These issues continue to be expediently played off one another by Khartoum in its effort to extract as much as possible from the South, should the regime choose to accept a secession vote. At the same time, in a reprise of previous diplomatic blundering, the ongoing catastrophe in Darfur has been “de-emphasized” by the United States in the process of responding to the possibility of imminent civil war in the South. This has opened the door for Khartoum to promulgate an ominous “New Strategy for Darfur”—one that promises to consolidate the effects of seven years of genocidal counter-insurgency warfare and eliminate an international humanitarian presence.
Largely lost amidst the welter of issues that define this vast and accelerating crisis are the actual mechanics of the referendum voting, and in particular the requirements for the southern referendum to achieve electoral legitimacy. The Abyei Referendum Commission still has not been assembled, ensuring that voter registration will be largely unguided and extremely contentious, especially given Khartoum’s “settling” of Misseriya Arabs in the region for the purpose of voting in the referendum. But it is in the details of voting and tabulation in the South that we may see the most potent weapon the Khartoum regime wields in denying legitimacy to the referendum results.
For not only has registration failed to begin (the stipulated date was July of this year), it is still not fully clear who is eligible to vote and what defines eligibility. The logistics of registration are immensely complex and challenging, and while there are optimistic voices in the South, it is very difficult to see how the effects of Khartoum’s many months, indeed years, of stalling on the terms of the Comprehensive Peace Agreement (CPA) can be overcome in the time that remains. If Khartoum chooses to abort or refuses to accept the results from the self-determination referendum, there will inevitably be technical shortcomings that may be used as pretext.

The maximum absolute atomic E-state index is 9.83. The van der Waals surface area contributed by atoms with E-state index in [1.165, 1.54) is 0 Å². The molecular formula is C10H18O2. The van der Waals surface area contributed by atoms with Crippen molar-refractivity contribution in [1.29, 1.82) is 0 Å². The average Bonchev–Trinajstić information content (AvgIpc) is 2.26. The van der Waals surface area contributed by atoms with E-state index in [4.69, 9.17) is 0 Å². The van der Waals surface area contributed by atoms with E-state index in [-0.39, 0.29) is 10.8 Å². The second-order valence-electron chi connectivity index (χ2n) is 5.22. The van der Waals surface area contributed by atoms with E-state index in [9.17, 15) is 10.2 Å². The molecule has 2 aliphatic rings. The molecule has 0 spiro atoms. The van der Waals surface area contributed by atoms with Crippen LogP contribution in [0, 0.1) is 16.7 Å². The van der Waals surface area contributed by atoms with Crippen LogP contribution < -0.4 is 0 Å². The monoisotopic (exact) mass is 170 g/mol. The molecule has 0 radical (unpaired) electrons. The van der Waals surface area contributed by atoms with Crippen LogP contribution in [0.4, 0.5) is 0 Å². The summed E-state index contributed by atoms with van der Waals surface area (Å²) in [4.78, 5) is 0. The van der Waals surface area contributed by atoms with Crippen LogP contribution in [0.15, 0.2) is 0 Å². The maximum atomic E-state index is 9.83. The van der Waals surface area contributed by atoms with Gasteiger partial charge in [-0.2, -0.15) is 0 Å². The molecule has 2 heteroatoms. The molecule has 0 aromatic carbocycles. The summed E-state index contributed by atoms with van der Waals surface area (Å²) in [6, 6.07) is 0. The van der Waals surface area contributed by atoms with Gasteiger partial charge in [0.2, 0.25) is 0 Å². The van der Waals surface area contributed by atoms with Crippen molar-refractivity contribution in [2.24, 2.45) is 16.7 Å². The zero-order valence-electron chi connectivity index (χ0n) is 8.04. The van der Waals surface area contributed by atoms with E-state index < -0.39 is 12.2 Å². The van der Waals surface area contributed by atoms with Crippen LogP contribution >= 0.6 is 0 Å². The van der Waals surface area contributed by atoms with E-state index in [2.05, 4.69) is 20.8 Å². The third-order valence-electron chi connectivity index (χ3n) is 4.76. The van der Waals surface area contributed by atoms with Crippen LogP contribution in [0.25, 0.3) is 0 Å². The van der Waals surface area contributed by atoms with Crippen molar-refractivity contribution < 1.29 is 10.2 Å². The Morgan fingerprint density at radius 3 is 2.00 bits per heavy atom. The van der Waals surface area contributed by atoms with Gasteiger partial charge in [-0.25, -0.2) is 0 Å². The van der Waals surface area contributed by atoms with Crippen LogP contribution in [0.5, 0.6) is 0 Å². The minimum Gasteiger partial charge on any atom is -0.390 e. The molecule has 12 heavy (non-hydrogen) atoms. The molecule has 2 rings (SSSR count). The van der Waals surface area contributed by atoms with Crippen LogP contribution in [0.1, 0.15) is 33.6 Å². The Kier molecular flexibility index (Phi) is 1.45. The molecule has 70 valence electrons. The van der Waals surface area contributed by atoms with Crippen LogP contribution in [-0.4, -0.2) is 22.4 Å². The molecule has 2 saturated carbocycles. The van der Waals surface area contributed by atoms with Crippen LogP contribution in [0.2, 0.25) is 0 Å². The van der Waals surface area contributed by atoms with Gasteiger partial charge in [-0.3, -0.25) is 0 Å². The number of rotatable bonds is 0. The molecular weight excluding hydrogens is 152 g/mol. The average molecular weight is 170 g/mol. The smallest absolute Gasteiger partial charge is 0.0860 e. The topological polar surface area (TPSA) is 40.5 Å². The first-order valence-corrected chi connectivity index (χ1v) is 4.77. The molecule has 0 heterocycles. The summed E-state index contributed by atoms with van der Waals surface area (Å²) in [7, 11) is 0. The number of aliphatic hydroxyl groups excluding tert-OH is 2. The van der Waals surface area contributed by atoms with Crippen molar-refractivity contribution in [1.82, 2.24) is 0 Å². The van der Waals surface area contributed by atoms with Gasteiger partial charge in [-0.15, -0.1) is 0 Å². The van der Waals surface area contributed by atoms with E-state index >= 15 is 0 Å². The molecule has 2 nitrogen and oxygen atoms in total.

But registration is only one problem, and indeed even its resolution may lead to another, more sinister problem. For after difficult negotiations, Khartoum and the Sudan People’s Liberation Movement (SPLM) agreed that while the referendum for the South will pass with 50 percent of the vote plus one, the vote will be binding only if 60 percent of the registered voters do in fact vote (Khartoum had earlier pushed for a 90 percent threshold). This “quorum” requirement could be extremely difficult to achieve, and failure to meet it may provide Khartoum with the best pretext for refusing to accept what will be an overwhelming vote for secession. For it will be far easier to suppress the votes of those who register, especially southerners in the North, than to affect significantly the percentages favoring secession. Here we should bear in mind that even without such suppression, poor communications and transport in the south make 60 percent a highly ambitious goal; widespread illiteracy and lack of familiarity with voting procedures make the casting of valid ballots even more challenging.